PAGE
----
Navigating the Health Care System

Advice Columns from Dr. Carolyn Clancy

Former AHRQ Director Carolyn Clancy, M.D., prepared brief, easy-to-understand advice columns for consumers to help navigate the health care system. They address important issues such as how to recognize high-quality health care, how to be an informed health care consumer, and how to choose a hospital, doctor, and health plan.

If you had successful heart surgery at your local hospital but went home without instructions about what to do at home, you might think your hospital failed to provide top-notch care. You would be right, but you probably wouldn't know how to voice your concern.

Although hospitals have asked patients what they thought about their hospital stays, patients' answers have not been available to the public. Not having this information has made it harder for patients to decide which hospitals to use. It has also prevented doctors, nurses, and hospital leaders from knowing what they should do differently to improve care.

Because patients' experiences are an important part of good quality care, I'm happy to tell you that this information is now available for the first time on a public Web site. You can go to the Hospital Compare Web site and learn about the care experienced by patients in about 2,500 hospitals around the country.

By the end of this year, information from most of the Nation's hospitals will be available on the site.

The Web site reports patients' answers to more than two dozen questions about hospital care, such as:

  • How often did nurses explain things in a way you could understand?
  • How often did doctors listen carefully to you?
  • After you pressed the call button, how often did you get help as soon as you wanted it?
  • How often did the hospital staff do everything it could to help you with your pain?
  • How often did the hospital staff tell you what medicine was for?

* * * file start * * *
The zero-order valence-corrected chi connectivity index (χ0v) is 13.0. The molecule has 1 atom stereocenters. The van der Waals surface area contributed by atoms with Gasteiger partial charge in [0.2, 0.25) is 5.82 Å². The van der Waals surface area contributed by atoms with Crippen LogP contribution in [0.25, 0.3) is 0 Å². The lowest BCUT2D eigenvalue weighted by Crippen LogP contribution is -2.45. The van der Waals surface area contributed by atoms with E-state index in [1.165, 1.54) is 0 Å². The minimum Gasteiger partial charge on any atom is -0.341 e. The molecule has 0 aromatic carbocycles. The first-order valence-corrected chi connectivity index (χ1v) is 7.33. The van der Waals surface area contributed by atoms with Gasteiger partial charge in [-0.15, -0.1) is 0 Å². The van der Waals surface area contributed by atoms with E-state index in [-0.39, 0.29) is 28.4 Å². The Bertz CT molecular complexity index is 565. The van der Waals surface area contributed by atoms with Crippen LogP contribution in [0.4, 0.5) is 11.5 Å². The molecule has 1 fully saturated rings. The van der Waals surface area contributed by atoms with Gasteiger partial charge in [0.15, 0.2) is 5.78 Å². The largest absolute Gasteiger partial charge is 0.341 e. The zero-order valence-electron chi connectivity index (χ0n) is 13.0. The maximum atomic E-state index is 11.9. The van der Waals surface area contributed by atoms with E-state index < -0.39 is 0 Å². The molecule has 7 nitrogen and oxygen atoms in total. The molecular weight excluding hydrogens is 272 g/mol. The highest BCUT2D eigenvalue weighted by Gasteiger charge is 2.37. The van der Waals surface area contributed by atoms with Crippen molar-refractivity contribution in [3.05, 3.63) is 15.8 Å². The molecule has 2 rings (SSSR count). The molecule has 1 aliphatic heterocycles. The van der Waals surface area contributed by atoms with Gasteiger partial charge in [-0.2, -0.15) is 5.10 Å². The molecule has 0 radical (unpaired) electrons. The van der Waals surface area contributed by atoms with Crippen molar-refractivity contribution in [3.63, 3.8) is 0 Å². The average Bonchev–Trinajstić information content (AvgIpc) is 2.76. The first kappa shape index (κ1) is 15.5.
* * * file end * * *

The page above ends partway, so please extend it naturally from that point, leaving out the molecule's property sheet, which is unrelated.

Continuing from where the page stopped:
• How often were your room and bathroom cleaned?
  • How often was the area around your room quiet at night?
  • Did you get information in writing about what symptoms or health problems to look out for after you left the hospital?
  • On a scale of 0 to 10, what number would you use to rate this hospital during your stay?
  • Would you recommend this hospital to your friends and family?

My agency, the Agency for Healthcare Research and Quality, developed this national survey. When we tested it, my agency got feedback that made it clear that doctors, nurses, and hospitals are doing some things well. But there's more work to be done before quality can truly improve.

For example, a majority (84 percent) of patients said that doctors always treated them with courtesy and respect. Nearly as many (77 percent) said nurses always treated them in this same way. While a basic right, treating patients respectfully and courteously also increases the chances for open, honest conversation between a patient and a physician.

The survey also found that 20 percent of patients said they never received written information about health problems to watch for when leaving the hospital. For example, a patient who just underwent heart surgery needs to know to call the doctor immediately if a fever or rapid heart rate occurs or if medicines that were prescribed to prevent disease from coming back are causing side effects or other difficulties. Having a rapid heart rate or fever could mean the patient has an infection, which is very serious if it's not treated quickly. Many patients stop taking medicines after they leave the hospital because they have a side effect or because they don't know how important it is to take these drugs to completely recover.

We know that a speedy response to a call button or a quiet room at night does not mean you've received the best quality health care, but they are both important to patients. But we also know that when patients are treated with respect and given information they understand, they are likely to play an active role in their health care.

That's a goal that I embrace. It's also the reason why I'm convinced that making this information available to the public will help doctors, nurses, hospitals, and—most importantly—patients. You need to take an active role in your health care. Using this Web site to pick a hospital is one way to do that.

I'm Dr. Carolyn Clancy, and that's my opinion on how to navigate the health care system.

More Information

AHRQ Podcast
New Web Site Helps Consumers Navigate the Health Care System  (Transcript)

Hospital Compare, Information for Consumers

Having Surgery? What You Need to Know: Questions to Ask Your Doctor and Your Surgeon

Quick Tips—When Planning for Surgery

Page last reviewed April 2008
Internet Citation: Your Experience in the Hospital and Why it Matters. April 2008. Agency for Healthcare Research and Quality, Rockville, MD. http://www.ahrq.gov/news/columns/navigating-the-health-care-system/20080401.html